Brigid Grauman is the author of the new book Uncle Otto's Puppet Theatre: A Jewish Family Saga. She spent many years as a Brussels-based journalist, where she was editor-in-chief of the English language weekly The Bulletin.
Q: Why did you decide to write this book about your family, and what impact did writing it have on you?
A: There were several reasons. The first was that I had always felt rootless, as had my parents themselves.
My father was born in Vienna but left with his parents when the Nazis marched in, and so lived the life of an exile. His mother-tongue was German, his passport was American, he settled in France after my parents’ marriage broke up, and married a French woman, and then another.
My mother was Irish, and left London as a very young woman because she felt stifled there. She and my father settled in Geneva, as two young people without family nearby.
As for the Jewish side of things, my father who was Jewish didn’t feel Jewish because he hadn’t been brought up in that tradition. My highly romantic mother wasn’t Jewish, but she espoused causes and ideals, and took us to live in Israel. As a result, my sister and I were neither French, nor English, nor Jewish, nor Catholic, nor anything really.
We never knew three of our grandparents, and the fourth, our paternal grandmother, lived far away in Vineland, New Jersey.
Writing the book didn’t help me discover an identity, but it allowed me to put into words - and that’s the business I am in - a story I had always felt belonged to others and had now made my own. As any journalist knows, you only know a story when you’ve written it.
The other reason I wrote the book is that I had the rare privilege of owning seven family memoirs. It turned out that my family was highly literate, wrote poems, performed plays, and loved to write.
My father gave me the first set of these memoirs, saying without conviction, “You may be interested in this.” Then the others came into my hands in various ways.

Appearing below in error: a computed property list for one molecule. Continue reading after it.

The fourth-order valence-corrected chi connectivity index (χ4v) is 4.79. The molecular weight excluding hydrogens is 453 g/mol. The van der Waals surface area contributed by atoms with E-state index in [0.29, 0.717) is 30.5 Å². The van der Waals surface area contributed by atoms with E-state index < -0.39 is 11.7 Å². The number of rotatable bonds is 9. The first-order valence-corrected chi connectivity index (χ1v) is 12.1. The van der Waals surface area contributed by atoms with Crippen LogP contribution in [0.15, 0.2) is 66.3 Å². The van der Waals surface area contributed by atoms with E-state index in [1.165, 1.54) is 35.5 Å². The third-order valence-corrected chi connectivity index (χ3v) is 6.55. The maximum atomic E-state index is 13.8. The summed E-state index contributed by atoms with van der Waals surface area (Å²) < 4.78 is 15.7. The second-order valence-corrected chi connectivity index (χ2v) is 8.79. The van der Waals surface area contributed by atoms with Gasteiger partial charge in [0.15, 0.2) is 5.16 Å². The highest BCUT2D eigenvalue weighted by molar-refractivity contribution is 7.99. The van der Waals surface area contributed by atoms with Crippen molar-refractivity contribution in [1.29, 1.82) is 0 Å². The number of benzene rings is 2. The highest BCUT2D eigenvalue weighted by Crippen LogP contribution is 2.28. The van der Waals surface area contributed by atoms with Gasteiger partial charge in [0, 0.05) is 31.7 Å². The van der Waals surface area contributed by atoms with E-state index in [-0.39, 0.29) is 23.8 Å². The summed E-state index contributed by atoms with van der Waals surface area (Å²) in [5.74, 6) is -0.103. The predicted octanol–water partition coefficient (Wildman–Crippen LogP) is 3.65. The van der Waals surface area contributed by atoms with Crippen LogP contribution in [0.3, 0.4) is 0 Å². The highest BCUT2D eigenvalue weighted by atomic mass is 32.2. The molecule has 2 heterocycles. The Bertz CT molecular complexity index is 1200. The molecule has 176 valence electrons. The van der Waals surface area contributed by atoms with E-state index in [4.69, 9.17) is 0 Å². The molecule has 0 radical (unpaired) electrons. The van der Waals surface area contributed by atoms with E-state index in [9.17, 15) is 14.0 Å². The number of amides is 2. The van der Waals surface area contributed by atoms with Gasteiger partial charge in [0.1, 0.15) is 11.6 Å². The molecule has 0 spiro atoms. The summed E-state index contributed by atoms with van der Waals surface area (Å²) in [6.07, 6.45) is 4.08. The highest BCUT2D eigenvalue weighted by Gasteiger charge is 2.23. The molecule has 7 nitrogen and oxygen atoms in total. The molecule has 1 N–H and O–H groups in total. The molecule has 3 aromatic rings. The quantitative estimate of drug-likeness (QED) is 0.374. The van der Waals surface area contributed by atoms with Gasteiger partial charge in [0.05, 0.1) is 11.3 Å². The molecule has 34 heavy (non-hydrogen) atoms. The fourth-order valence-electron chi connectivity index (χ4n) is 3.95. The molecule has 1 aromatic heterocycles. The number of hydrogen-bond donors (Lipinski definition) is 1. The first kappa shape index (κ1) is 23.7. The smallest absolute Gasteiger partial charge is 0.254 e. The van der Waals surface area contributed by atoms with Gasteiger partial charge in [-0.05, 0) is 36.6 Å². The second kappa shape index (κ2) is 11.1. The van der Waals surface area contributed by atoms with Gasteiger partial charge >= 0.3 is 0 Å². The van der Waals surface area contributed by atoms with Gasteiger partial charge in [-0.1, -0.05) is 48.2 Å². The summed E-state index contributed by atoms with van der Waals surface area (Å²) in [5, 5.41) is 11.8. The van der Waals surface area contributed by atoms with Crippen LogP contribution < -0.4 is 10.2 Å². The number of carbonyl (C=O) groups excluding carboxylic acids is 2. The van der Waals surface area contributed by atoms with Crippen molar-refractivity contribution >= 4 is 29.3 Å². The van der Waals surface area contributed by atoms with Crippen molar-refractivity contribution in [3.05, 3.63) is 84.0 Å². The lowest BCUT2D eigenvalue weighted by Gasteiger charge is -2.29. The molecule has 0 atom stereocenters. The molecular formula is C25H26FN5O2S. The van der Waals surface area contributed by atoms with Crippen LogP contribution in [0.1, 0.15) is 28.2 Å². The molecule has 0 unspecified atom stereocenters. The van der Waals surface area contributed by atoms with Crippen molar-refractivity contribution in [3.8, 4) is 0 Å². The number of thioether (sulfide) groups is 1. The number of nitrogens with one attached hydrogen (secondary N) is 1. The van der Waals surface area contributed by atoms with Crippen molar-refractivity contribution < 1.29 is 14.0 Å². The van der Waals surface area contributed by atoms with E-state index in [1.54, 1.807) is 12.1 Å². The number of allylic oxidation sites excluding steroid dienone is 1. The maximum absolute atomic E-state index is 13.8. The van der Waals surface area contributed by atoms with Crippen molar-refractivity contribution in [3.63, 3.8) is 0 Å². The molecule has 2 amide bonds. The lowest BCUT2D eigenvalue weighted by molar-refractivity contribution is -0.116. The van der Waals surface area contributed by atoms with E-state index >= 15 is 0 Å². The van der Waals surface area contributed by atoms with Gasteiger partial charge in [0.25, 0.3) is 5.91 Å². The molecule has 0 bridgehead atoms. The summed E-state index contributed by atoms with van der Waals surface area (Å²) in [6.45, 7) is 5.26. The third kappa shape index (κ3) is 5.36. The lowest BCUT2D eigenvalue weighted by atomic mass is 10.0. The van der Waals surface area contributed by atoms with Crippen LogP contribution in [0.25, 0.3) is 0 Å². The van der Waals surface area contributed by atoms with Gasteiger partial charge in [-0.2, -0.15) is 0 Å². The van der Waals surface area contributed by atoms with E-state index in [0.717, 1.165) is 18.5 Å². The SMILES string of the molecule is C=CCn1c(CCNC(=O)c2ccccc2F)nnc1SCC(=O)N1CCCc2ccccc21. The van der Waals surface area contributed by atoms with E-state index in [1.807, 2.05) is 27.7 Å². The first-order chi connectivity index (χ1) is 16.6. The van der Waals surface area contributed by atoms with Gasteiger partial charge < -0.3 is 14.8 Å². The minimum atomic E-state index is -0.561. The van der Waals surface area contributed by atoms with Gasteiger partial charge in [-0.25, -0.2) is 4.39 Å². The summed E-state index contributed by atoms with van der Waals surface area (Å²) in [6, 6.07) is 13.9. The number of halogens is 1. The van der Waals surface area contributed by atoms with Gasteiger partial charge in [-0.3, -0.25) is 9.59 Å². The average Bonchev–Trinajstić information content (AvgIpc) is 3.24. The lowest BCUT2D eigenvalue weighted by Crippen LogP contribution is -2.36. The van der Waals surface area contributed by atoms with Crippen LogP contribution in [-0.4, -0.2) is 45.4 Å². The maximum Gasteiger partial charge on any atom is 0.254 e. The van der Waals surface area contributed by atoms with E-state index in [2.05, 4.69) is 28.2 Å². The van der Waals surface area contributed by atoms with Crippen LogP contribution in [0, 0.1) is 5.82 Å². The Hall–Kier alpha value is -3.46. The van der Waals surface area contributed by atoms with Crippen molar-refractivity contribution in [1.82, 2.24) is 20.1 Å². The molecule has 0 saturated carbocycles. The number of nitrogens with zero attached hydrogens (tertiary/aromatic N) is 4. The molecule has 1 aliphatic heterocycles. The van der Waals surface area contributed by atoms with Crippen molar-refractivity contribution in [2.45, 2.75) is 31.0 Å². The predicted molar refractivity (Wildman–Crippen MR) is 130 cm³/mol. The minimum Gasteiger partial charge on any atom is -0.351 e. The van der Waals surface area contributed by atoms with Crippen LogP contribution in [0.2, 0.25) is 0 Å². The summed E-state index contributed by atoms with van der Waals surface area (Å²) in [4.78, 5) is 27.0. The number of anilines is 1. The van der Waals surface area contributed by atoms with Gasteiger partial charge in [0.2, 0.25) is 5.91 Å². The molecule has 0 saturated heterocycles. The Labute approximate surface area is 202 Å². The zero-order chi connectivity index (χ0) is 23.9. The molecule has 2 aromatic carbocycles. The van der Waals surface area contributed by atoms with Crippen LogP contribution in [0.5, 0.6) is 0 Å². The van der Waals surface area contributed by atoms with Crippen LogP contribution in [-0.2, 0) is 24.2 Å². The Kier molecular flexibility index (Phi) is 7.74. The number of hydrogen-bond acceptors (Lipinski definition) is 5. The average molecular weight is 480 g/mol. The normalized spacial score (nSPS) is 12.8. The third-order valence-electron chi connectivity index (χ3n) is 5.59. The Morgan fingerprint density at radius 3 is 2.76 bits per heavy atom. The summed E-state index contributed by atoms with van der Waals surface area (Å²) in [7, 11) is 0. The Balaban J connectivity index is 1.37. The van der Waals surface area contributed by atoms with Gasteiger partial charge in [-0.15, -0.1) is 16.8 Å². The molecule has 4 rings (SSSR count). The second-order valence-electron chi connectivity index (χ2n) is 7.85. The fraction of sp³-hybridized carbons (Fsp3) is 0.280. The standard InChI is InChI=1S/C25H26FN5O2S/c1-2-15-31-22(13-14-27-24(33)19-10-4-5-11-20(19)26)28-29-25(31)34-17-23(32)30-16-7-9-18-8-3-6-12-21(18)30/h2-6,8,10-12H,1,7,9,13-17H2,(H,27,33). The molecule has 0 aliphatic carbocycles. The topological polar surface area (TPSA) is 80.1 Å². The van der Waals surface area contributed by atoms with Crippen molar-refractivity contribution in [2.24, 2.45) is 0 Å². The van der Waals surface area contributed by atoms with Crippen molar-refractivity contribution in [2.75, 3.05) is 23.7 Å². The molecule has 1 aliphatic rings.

Over the years I realised that they contained rare insights into a whole historical period, from life in the Jewish quarter of a town in Moravia, in what is now the Czech Republic, to life in Vienna at the turn of the 20th century, on to the Anschluss and after.
I felt that I had a duty towards these forebears, and that I wanted to take up the challenge of conveying what it meant to be this particular Jewish family. I feel very appeased at having met the challenge.
Q: You begin the book by writing, "My ancestors were all migrants." Why did you choose to start with that description?
A: What struck me as I was writing Uncle Otto is how much the stories of my ancestors still resonate today.
When my Viennese grandfather arrived in New York, a man in his 50s with a very small pension from his former job as an international lawyer, he was a nobody. His professional qualifications meant nothing, and he got work packing crates in a bookshop.
The plight of Syrian doctors in Sweden who are refugees but must wait for years before they are allowed to work reminds me of him.
Those who leave Afghanistan, Syria, or Africa are taking a huge step into the unknown to find a safer or a better life for themselves and their children. Some flee war and others terrible poverty, but all have to adapt to an unfamiliar society where they are not always welcome.
Look at the inhuman conditions under which the refugees on the Greek island of Lesbos are expected to live. My father used to say that being born in the right place at the right time was a matter of luck. How right he was.
Most of us are the children of migrants, somewhere back in the past. Of the people in my family who got out of Austria and Czechoslovakia in time, those who were no longer young saw their lives broken in half. The younger generation, like my father’s, may have experienced their new lives as an adventure, but they were not left psychologically unscathed.
Q: How did you research the book, and did you learn anything that especially surprised you?